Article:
Algorithmic Data Science for Computational Drug Discovery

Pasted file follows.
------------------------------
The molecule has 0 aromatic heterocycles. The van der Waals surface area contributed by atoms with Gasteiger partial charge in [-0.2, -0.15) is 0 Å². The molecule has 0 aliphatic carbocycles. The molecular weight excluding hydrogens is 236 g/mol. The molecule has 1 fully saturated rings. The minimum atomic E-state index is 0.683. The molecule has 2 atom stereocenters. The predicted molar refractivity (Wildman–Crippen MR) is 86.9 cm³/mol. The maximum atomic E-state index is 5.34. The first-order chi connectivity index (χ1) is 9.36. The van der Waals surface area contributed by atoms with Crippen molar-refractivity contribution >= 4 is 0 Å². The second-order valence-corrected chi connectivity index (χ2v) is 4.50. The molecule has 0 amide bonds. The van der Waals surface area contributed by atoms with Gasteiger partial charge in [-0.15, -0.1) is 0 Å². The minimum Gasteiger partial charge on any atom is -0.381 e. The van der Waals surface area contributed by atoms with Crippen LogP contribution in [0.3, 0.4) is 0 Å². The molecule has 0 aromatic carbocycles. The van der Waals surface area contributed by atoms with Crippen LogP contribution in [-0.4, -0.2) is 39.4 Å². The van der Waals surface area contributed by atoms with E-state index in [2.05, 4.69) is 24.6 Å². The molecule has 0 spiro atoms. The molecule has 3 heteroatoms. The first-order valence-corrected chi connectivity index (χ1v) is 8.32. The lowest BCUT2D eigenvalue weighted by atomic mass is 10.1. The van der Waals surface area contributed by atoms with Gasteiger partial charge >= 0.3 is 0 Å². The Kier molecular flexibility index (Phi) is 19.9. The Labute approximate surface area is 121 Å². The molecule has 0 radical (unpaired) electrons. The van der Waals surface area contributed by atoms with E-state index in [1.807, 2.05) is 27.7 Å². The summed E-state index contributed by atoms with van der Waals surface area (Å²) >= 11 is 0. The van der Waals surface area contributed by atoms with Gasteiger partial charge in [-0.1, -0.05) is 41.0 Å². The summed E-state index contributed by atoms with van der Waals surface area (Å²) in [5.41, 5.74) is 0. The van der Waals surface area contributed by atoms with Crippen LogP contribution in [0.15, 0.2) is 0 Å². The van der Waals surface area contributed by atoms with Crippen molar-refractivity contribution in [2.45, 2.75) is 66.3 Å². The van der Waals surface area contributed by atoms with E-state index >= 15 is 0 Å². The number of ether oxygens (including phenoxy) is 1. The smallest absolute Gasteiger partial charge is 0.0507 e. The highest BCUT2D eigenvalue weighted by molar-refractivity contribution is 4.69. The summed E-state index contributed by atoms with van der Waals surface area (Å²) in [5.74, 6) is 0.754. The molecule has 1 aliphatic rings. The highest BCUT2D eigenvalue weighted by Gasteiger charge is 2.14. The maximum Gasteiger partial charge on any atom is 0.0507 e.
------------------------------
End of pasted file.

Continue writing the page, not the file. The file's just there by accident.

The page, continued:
Drug discovery is a lengthy and expensive process that suffers from a small and decreasing success rate. Finding a drug in the search space of possible molecules, which is estimated to contain up to 10^60 structures, is often compared to "finding a needle in a haystack". Although it is possible to perform millions of pharmacological tests in a reasonable time using automated high-throughput screening devices, only a negligible fraction of the chemical space can be synthesized and tested experimentally. Data science is of major importance to exploit the available information in order to direct the search for a new drug candidate to the relevant chemical subspace. The amount of available data in the life sciences grows rapidly, including the outcome of high-throughput experiments as well as data on target proteins, their structure and interaction. On the one hand, this poses new algorithmic challenges regarding the scalability of data mining and machine learning methods to very large molecular data sets. On the other hand, there is well justified hope to obtain more realistic models from the analysis of very large quantities of data with methods tailored to this domain. If this is the case, such methods will allow for a greater automation of the drug discovery process reducing the required time and costs drastically. The goal of the project is to achieve this through the following work plan. First, we will develop efficient methods for the graph based similarity search in large molecular databases using index data structures. Our methods will support graphs with complex vertex and edge annotations to incorporate conformational features regarding the shape and flexibility. On this basis we will develop algorithms for mining relevant substructures, either preserving a certain biological property or having an extraordinarily strong effect on the property. These substructures will be of interest for direct inspection by domain specialist, but also for the machine learning approaches we will develop. For the former we will provide visual analysis modules extending the KNIME analytics platform. We will analyze existing machine learning approaches for graphs regarding their ability to learn successfully in scenarios with equivalent substructures and will identify their weaknesses. Based on this analysis we will develop new machine learning approaches, which will overcome these issues, e.g., by providing this information explicitly as part of the input or by learning structural equivalences in an end-to-end fashion. Finally, we will study generative models for molecular graphs, which allow to construct new compounds with desired properties from structural building blocks starting with their core structure. The developed methods will be released as KNIME extensions for use in chemical data mining workflows and evaluated in real-world pharmacoinformatics tasks.